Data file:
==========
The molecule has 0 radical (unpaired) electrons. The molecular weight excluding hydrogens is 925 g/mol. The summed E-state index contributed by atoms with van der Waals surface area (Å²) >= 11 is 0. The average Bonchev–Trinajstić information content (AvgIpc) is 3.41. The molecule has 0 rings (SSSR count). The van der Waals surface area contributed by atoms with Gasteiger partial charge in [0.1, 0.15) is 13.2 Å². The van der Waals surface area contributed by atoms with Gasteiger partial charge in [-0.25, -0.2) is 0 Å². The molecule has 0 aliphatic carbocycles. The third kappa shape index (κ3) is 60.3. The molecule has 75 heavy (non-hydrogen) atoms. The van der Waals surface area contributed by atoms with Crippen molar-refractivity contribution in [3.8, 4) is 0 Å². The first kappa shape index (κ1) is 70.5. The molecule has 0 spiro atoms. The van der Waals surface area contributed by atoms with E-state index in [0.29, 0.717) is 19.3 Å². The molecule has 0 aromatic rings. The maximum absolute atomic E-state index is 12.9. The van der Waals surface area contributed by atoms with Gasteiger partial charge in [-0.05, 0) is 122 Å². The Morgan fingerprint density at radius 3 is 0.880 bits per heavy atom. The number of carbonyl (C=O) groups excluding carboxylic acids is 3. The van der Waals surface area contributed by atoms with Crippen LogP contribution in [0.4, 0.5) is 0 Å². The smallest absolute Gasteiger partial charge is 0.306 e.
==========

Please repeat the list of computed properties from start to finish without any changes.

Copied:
The molecule has 0 radical (unpaired) electrons. The molecular weight excluding hydrogens is 925 g/mol. The summed E-state index contributed by atoms with van der Waals surface area (Å²) >= 11 is 0. The average Bonchev–Trinajstić information content (AvgIpc) is 3.41. The molecule has 0 rings (SSSR count). The van der Waals surface area contributed by atoms with Gasteiger partial charge in [0.1, 0.15) is 13.2 Å². The van der Waals surface area contributed by atoms with Gasteiger partial charge in [-0.25, -0.2) is 0 Å². The molecule has 0 aliphatic carbocycles. The third kappa shape index (κ3) is 60.3. The molecule has 75 heavy (non-hydrogen) atoms. The van der Waals surface area contributed by atoms with Crippen molar-refractivity contribution in [3.8, 4) is 0 Å². The first kappa shape index (κ1) is 70.5. The molecule has 0 spiro atoms. The van der Waals surface area contributed by atoms with E-state index in [0.29, 0.717) is 19.3 Å². The molecule has 0 aromatic rings. The maximum absolute atomic E-state index is 12.9. The van der Waals surface area contributed by atoms with Gasteiger partial charge in [-0.05, 0) is 122 Å². The Morgan fingerprint density at radius 3 is 0.880 bits per heavy atom. The number of carbonyl (C=O) groups excluding carboxylic acids is 3. The van der Waals surface area contributed by atoms with Crippen LogP contribution in [0.4, 0.5) is 0 Å². The smallest absolute Gasteiger partial charge is 0.306 e.